The Strange History of Empowerment

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tags: election 2016



Steven M. Gillon is the Scholar-in-Residence at The History Channel and professor of history at the University of Oklahoma. He is teaching a new online class available to students and lifetime learners. See: history.com/courses.

Recently both First Lady Michele Obama and Democratic front-runner Hillary Clinton have been promoting “women’s empowerment.” The normally reserved Clinton has discussed how the “double standard” for women shaped her career, and the First Lady promoted a song about girl’s empowerment titled, “This is For My Girls.” 

Neither Secretary Clinton nor the First Lady Clinton have been the first or the last politician to don the empowerment mantle. But what does empowerment mean? My Random House College Dictionary offers the following definition of “empower”: 1. “to give power or authority to; authorize. 2. to enable or permit. empowerment, n.” 

Sounds simple enough. In politics, however, empowerment has assumed a number of different, sometimes contradictory, meanings over the past sixty years. It began in the 1950s as a radical critique of the power structure; it was co-opted by various liberal and conservative groups in the ‘60, ‘70s and ‘80s; and it has wound up today as a political buzzword for mainstream politicians of all persuasions precisely because it has lost its power to threaten the establishment.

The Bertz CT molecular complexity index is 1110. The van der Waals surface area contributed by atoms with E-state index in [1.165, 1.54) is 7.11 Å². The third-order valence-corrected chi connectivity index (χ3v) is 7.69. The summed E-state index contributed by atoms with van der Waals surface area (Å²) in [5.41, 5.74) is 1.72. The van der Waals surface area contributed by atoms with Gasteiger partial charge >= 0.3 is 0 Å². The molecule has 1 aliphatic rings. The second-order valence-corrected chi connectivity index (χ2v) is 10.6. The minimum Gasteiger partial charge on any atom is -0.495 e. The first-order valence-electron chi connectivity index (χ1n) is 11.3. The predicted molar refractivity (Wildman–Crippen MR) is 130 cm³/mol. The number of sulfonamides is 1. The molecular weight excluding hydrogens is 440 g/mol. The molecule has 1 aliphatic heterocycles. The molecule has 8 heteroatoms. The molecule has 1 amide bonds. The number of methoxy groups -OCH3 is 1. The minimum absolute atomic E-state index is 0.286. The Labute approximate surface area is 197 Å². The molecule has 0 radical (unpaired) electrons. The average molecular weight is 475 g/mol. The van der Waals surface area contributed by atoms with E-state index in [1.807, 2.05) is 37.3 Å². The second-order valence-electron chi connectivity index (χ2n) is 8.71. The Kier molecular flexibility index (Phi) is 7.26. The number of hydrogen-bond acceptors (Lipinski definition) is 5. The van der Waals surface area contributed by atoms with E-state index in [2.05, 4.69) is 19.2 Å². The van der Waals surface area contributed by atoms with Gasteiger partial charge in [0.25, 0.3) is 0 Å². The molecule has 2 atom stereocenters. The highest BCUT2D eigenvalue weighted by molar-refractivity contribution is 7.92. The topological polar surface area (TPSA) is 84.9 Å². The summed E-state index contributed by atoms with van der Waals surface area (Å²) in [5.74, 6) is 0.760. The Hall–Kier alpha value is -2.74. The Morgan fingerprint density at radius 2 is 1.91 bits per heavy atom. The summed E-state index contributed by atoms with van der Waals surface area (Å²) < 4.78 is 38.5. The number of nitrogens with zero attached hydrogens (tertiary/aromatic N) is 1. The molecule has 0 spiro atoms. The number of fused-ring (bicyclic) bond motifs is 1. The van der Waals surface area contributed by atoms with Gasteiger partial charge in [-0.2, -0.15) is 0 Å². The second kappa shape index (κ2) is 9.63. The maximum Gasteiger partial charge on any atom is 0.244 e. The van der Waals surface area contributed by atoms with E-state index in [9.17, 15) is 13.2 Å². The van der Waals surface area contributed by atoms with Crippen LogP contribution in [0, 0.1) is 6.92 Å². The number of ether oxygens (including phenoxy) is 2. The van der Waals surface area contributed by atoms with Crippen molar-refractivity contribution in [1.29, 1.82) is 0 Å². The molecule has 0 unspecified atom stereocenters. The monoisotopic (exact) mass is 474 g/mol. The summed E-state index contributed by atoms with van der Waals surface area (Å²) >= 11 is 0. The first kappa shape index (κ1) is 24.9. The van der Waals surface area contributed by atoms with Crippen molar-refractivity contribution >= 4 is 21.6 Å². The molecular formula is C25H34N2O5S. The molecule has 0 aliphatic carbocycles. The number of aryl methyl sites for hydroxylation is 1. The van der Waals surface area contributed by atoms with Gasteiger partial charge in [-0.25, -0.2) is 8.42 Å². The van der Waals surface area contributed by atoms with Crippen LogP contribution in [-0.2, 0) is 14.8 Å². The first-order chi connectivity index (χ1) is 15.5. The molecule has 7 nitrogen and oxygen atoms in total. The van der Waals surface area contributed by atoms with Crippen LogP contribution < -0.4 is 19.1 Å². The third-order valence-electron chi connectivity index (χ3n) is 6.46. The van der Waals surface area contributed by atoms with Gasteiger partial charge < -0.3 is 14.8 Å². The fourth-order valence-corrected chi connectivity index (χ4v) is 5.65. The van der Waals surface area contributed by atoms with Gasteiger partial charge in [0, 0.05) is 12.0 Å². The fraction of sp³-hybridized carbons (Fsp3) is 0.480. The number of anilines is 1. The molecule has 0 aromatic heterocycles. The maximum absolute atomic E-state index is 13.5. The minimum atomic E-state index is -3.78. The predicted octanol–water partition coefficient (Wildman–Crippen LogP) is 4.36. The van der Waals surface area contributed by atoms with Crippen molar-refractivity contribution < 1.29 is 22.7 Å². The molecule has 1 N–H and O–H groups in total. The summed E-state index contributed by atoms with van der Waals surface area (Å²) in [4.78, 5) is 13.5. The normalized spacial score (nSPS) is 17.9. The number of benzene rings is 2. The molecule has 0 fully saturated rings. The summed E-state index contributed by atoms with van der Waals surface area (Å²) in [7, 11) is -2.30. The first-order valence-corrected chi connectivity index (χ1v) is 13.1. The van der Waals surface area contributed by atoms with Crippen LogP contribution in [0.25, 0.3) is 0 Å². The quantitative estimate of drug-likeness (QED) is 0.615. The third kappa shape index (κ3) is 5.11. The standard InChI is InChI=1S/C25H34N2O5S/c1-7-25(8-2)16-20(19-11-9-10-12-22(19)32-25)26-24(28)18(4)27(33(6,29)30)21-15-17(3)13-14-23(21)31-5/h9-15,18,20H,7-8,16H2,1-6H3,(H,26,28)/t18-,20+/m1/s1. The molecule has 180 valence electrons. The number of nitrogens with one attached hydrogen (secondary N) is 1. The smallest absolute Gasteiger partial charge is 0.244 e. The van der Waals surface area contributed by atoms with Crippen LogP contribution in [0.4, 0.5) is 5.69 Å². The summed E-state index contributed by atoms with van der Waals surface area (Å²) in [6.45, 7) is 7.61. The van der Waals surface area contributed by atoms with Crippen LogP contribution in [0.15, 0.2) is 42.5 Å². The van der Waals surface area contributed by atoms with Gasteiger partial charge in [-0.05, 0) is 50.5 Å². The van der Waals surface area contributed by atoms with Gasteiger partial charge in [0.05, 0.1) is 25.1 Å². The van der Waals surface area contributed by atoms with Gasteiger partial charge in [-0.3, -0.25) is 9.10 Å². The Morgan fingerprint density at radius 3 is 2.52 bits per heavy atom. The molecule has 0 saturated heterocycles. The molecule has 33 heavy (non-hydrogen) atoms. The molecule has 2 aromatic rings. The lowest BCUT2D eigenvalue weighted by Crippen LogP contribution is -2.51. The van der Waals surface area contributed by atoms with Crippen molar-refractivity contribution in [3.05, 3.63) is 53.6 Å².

If there is a birthplace of the modern empowerment movement it is Montgomery, Alabama. When, on a cold winter afternoon in 1955, Rosa Parks refused to offer her bus seat to a white patron, she sparked the Montgomery Bus Boycott and ignited the modern civil rights movement. Beyond precipitating the fall of Jim Crow laws, the boycott created a sense of community and power among people who had felt left out. As Jo Ann Robinson, one of the organizers, said of the boycott victory, “We felt that we were somebody.”  

At the heart of the early civil rights movement was a compelling vision of democratic reform based on the idea of giving power to disenfranchised people to challenge unjust laws. Though the word itself was not yet in fashion, this was “empowerment” in its literal form: The purpose of the movement was to put clout in the hands of African-Americans — a group that had previously lacked the electoral, political or economic wherewithal to better their own lot. This particular vision of empowerment, as articulated by Martin Luther King, Jr., depended on building “a beloved community” of enlightened people, black and white, that would, through the power of Christian love and nonviolent protest, transform American society. King’s vision was revolutionary in that it challenged deeply held American faith in individualism and asked people to transcend race and class differences. ...




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